debugging

debug

[dee-buhg]
verb (used with object), debugged, debugging. Informal.
1.
to detect and remove defects or errors from.
2.
to remove electronic bugs from (a room or building).
3.
Computers. to detect and remove errors from (a computer program).
4.
to rid (a garden, plant, etc.) of insect pests, as by the application of a pesticide.

Origin:
1940–45; de- + bug1

debugger, noun
Dictionary.com Unabridged
Based on the Random House Dictionary, © Random House, Inc. 2014.
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World English Dictionary
debug (diːˈbʌɡ)
 
vb , -bugs, -bugging, -bugged
1.  to locate and remove concealed microphones from (a room, etc)
2.  to locate and remove defects in (a device, system, plan, etc)
3.  to remove insects from
 
n
4.  a.  something, esp a computer program, that locates and removes defects in (a device, system, etc)
 b.  (as modifier): a debug program
 
[C20: from de- + bug1]

Collins English Dictionary - Complete & Unabridged 10th Edition
2009 © William Collins Sons & Co. Ltd. 1979, 1986 © HarperCollins
Publishers 1998, 2000, 2003, 2005, 2006, 2007, 2009
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Etymonline
Word Origin & History

debug
1945, of machine systems, from de- + bug "glitch, defect in a machine." Meaning "to remove a concealed microphone" is from 1964.
Online Etymology Dictionary, © 2010 Douglas Harper
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FOLDOC
Computing Dictionary

debugging definition

programming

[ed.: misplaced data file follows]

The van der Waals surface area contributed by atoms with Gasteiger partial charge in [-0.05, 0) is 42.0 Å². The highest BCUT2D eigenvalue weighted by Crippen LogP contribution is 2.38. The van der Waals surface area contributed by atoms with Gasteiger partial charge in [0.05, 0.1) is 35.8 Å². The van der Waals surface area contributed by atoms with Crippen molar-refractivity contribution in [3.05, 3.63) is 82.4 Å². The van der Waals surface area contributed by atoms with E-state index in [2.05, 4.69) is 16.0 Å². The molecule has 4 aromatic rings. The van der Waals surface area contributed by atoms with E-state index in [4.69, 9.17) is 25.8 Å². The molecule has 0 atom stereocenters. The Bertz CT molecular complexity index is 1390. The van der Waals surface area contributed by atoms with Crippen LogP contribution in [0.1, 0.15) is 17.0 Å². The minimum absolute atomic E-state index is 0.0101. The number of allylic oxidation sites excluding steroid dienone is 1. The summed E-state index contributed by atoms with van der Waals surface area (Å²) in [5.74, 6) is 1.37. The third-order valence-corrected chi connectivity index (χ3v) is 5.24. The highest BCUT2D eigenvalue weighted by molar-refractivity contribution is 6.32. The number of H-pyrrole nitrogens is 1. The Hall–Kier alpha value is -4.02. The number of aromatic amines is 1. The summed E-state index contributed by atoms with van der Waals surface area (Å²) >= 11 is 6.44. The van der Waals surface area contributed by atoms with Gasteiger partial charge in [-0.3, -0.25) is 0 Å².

The process of attempting to determine the cause of the symptoms of malfunctions in a program or other system. These symptoms may be detected during testing or use by real users.
Symptoms are often caused by factors outside the program, such as misconfiguration of the user's operating system, misunderstanding by the user (see PEBCAK) or failures in other external systems on which the program relies. Some of these are more in the realm of technical support but need to be eliminated. Debugging really starts when it has been established that the program is not behaving according to its specification (which may be formal or informal). It can be done by visual inspection of the source code, debugging by printf or using a debugger. The result may be that the program is actually behaving as specified but that the spec is wrong or the requirements on which it was based were deficient in some way (see BAD).
Once a bug has been identified and a fix applied, the program must be tested to determine whether the bug is really fixed and what effects the changes have had on other aspects of the program's operation (see regression testing).
The term is said to have been coined by Grace Hopper, based on the term "bug".
(2006-11-27)

The Free On-line Dictionary of Computing, © Denis Howe 2010 http://foldoc.org
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